OTTAWA — U.S. officials have threatened to pull the F-35 out of the competition to replace the Royal Canadian Air Force’s aging CF-18 fighters over the Liberal government’s plan to ask bidders to re-invest some of the giant purchase contract in Canadian industry.
The warnings are in two letters sent to the government last year and obtained by defence analyst Richard Shimooka. They were released in a report published Monday by the Macdonald-Laurier Institute think-tank.
They say the requirement is incompatible with Canada’s obligations as a member of the group of countries working together to develop the F-35 stealth fighter in the first place.
While the re-investment requirement is standard for most Canadian military procurements, the U.S. officials note Canada agreed not to include it when it signed on as one of nine F-35 partner countries in 2006.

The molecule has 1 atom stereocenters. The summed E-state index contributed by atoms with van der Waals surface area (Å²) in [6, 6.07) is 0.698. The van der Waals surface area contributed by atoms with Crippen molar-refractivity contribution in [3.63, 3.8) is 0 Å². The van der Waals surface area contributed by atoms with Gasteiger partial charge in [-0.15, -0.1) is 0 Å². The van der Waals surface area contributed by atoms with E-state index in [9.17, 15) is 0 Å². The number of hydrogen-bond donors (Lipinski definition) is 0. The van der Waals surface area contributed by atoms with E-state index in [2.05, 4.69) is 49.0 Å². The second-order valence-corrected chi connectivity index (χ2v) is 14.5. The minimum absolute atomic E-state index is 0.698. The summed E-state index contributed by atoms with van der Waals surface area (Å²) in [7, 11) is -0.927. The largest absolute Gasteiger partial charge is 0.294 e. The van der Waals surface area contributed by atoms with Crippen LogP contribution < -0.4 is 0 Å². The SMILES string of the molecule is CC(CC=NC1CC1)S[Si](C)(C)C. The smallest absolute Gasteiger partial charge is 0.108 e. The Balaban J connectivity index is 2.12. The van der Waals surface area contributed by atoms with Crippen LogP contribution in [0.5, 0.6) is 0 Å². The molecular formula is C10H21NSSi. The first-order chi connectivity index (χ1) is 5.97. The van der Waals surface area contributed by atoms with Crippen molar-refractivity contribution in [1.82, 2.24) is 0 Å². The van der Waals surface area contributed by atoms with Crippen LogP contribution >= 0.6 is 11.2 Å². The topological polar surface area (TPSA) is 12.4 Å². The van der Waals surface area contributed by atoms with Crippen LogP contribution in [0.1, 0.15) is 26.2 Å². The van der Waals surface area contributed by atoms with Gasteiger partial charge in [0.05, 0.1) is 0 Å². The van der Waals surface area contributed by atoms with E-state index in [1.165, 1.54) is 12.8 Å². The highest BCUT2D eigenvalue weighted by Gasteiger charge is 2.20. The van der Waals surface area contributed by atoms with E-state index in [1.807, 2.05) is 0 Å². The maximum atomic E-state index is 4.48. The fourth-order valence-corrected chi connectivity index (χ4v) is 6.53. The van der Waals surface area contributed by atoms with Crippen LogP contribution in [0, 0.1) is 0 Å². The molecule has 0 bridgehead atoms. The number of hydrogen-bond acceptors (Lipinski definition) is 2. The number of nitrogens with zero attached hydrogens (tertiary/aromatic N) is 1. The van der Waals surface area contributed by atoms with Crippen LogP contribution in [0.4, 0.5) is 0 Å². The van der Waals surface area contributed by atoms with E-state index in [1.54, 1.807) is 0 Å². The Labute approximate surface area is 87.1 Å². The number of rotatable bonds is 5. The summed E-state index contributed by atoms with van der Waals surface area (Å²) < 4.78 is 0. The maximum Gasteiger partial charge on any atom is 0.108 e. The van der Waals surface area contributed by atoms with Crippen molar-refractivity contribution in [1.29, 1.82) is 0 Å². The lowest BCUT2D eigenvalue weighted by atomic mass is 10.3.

Companies in those countries must instead compete for work associated with the plane — only companies from those countries are eligible, but they’re supposed to compete on equal footing. The U.S. officials say conditions on bidders that would privilege Canadian companies will mean the F-35 won’t be entered in the race.
The F-35, which is built by Lockheed Martin, had been expected to go up against the Eurofighter Typhoon, Saab Gripen and Boeing Super Hornet for an 88-plane procurement worth about $19 billion. French company Dassault pulled its Rafale from contention late last year.
“In summary, we cannot participate in an offer of the F-35 weapon system where requirements do not align with the F-35 partnership,” U.S. Vice-Admiral Mathias Winter, program executive officer for the Pentagon’s F-35 office, wrote on Dec. 18. “Such an offer would violate (the F-35 agreement) and place the entire F-35 partnership at risk.” (end of excerpt)
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